Anaheim, Home of Kush Expo, Has Taken In $21.5 Million In Drug Seizures Since 2008
Anaheim has received $21.5 million in U.S. government revenue since 2008 in return for confiscating property under federal asset forfeiture laws, which unlike similar state laws, allow local police to seize property from drug suspects without a conviction in a court of law.
This whopping sum is spelled out in an eight-page Anaheim Police Department Special Operations Division Asset Forfeiture budget report obtained by the Weekly which was released by the city in response to a court motion for discovery material in a case involving a landlord whose building the U.S. Drug Enforcement Administration (DEA) hopes to seize thanks to a $37 medical marijuana sale.
The fact that the city has been so handsomely reimbursed by the feds for helping crack down on medical marijuana dispensaries in Anaheim brings added irony to the bizarre state of affairs in that city, which of course has also profited nicely from hosting the Kush Expo at the city's convention center each year since 2010.
"California cities have no incentive to follow state law or to even think about seriously ill and disabled patients when the federal government holds millions of dollars of forfeiture money in front of them like a carrot," says Matthew Pappas, who represents Tony Jalali, the aforementioned landlord.
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While the budget document shows that the city received 152 payments between Jan. 2008 and June 2013, the details of each check paid to the city remain a mystery because this information was blacked out. It's therefore unclear how many of the payments involve medical marijuana-related seizures, as well as how much, if any, property was returned to defendants.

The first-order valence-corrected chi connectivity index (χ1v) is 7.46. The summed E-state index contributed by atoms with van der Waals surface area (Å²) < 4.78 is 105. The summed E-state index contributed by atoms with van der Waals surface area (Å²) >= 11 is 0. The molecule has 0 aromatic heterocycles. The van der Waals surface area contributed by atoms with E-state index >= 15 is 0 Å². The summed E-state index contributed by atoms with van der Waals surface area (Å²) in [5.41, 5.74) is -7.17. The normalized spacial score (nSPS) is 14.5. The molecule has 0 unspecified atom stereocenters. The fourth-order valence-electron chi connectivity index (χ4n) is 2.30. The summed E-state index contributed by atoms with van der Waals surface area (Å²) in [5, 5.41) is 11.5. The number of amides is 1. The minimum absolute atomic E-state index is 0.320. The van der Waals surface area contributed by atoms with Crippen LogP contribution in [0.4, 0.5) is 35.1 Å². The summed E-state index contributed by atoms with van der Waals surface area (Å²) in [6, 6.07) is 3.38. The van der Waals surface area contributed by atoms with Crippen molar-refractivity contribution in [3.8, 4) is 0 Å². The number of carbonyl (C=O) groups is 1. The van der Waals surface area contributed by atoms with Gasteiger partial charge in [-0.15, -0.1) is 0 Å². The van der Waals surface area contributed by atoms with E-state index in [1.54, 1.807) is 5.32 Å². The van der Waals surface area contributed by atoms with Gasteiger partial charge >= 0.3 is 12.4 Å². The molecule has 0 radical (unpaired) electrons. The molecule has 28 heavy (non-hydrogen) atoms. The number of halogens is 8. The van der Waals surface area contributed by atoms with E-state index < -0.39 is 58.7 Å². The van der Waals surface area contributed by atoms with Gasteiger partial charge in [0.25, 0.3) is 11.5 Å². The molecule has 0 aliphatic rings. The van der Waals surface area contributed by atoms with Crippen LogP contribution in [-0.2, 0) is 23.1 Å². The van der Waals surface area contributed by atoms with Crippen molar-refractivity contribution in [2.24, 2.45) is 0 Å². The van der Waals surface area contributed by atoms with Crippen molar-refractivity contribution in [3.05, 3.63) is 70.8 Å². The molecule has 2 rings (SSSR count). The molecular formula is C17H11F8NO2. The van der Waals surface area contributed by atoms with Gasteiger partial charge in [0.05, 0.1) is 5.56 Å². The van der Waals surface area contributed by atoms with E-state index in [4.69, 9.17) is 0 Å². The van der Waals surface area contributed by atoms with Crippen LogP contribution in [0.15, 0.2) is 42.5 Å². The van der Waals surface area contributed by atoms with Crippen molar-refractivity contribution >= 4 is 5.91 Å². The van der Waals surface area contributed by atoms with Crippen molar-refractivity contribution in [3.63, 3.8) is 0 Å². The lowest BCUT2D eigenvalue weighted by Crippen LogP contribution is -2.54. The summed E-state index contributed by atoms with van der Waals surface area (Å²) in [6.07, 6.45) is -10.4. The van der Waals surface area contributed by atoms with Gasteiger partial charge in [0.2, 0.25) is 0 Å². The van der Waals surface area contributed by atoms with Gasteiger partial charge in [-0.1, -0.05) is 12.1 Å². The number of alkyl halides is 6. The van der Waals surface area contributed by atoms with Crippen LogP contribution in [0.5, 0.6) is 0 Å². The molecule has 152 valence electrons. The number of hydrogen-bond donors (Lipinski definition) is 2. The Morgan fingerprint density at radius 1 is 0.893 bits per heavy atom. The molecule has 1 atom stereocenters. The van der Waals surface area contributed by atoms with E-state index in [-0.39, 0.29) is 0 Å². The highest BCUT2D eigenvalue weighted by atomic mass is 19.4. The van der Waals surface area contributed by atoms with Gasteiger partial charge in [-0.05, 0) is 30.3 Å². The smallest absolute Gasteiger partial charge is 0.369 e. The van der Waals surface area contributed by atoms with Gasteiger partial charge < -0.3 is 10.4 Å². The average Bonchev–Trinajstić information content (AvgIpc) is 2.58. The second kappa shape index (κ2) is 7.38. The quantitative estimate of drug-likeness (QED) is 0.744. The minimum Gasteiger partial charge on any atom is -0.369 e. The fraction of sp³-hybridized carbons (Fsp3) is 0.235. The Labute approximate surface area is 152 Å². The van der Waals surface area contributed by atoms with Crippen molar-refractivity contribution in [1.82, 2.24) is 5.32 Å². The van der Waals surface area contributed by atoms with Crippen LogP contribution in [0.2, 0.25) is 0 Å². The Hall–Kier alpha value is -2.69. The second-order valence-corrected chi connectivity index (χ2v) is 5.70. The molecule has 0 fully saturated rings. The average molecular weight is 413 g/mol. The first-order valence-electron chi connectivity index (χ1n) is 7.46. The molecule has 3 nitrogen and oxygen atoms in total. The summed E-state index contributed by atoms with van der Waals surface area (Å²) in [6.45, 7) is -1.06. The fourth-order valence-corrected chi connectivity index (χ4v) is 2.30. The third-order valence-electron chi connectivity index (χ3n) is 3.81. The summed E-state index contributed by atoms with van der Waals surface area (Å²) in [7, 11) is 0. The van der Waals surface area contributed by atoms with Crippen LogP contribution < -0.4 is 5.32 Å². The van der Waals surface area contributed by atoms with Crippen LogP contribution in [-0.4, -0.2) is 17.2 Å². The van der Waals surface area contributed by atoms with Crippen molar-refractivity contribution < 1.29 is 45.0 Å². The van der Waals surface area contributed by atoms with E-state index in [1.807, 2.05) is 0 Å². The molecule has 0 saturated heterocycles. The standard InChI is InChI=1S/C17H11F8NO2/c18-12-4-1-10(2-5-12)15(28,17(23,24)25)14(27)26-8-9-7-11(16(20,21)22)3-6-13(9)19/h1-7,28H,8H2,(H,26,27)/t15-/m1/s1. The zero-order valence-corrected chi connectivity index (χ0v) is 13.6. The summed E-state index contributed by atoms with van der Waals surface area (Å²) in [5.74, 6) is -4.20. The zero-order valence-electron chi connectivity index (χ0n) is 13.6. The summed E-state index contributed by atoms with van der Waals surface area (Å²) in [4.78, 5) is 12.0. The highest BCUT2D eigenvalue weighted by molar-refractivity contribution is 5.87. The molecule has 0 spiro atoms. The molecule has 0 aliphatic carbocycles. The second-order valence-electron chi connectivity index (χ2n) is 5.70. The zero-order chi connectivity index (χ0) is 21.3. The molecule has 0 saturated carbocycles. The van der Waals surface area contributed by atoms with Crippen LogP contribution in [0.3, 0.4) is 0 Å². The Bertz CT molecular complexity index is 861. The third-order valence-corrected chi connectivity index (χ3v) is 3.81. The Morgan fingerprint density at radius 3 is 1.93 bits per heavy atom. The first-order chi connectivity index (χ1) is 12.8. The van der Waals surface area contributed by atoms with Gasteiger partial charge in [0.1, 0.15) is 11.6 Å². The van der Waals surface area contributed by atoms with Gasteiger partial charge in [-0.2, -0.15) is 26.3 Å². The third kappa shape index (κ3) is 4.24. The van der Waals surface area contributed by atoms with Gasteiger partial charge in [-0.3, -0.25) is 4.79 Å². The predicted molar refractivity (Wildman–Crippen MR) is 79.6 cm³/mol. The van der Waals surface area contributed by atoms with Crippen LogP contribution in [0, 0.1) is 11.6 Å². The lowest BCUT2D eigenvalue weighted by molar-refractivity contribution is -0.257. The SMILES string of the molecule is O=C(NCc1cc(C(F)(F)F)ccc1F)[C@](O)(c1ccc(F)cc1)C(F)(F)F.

But Pappas noted that this week, Anaheim announced it was banning all medical marijuana delivery services operating within the city--something that would potentially open up a new line of drug-war profits, assuming the city plans to confiscate cars or other vehicles being used by mobile dispensaries.
"By criminalizing medical cannabis delivery services under their local laws, cities including Anaheim and Riverside have found a way now to forfeit the vehicles of patients and patient caregivers," he argues. "It is disingenuous for them to deem patient collectives nuisances and then pass laws against delivery services. With their federal friends in the DEA and U.S. Attorney's office, they can thwart patients and state voters with the added benefit of stealing millions of dollars of from landowners, patients, and even patient family members."
Given the disconnect between drug seizures and Kush Expo hospitality, one could be forgiven for thinking that Anaheim city officials want the public to believe that their medical marijuana policy goes like this: Unless you prefer to smoke your marijuana in a "medication tent" surrounded by hot, overly tattooed young women in bikinis, you risk being raided, arrested and losing all your property.
Pappas says he's unconvinced that city officials really want cannabis clubs to disappear completely, though.
"Make no mistake," he says. "They want people opening collectives and doing delivery services--otherwise, they don't have the massive income from the forfeitures. The Kush Expo helps get folks to "bite," start a collective in what appears to be friendly Anaheim, and then have it all taken away about two or three months in--they give it a bit of time to let things build-up so they can get a hefty haul. Nice government."
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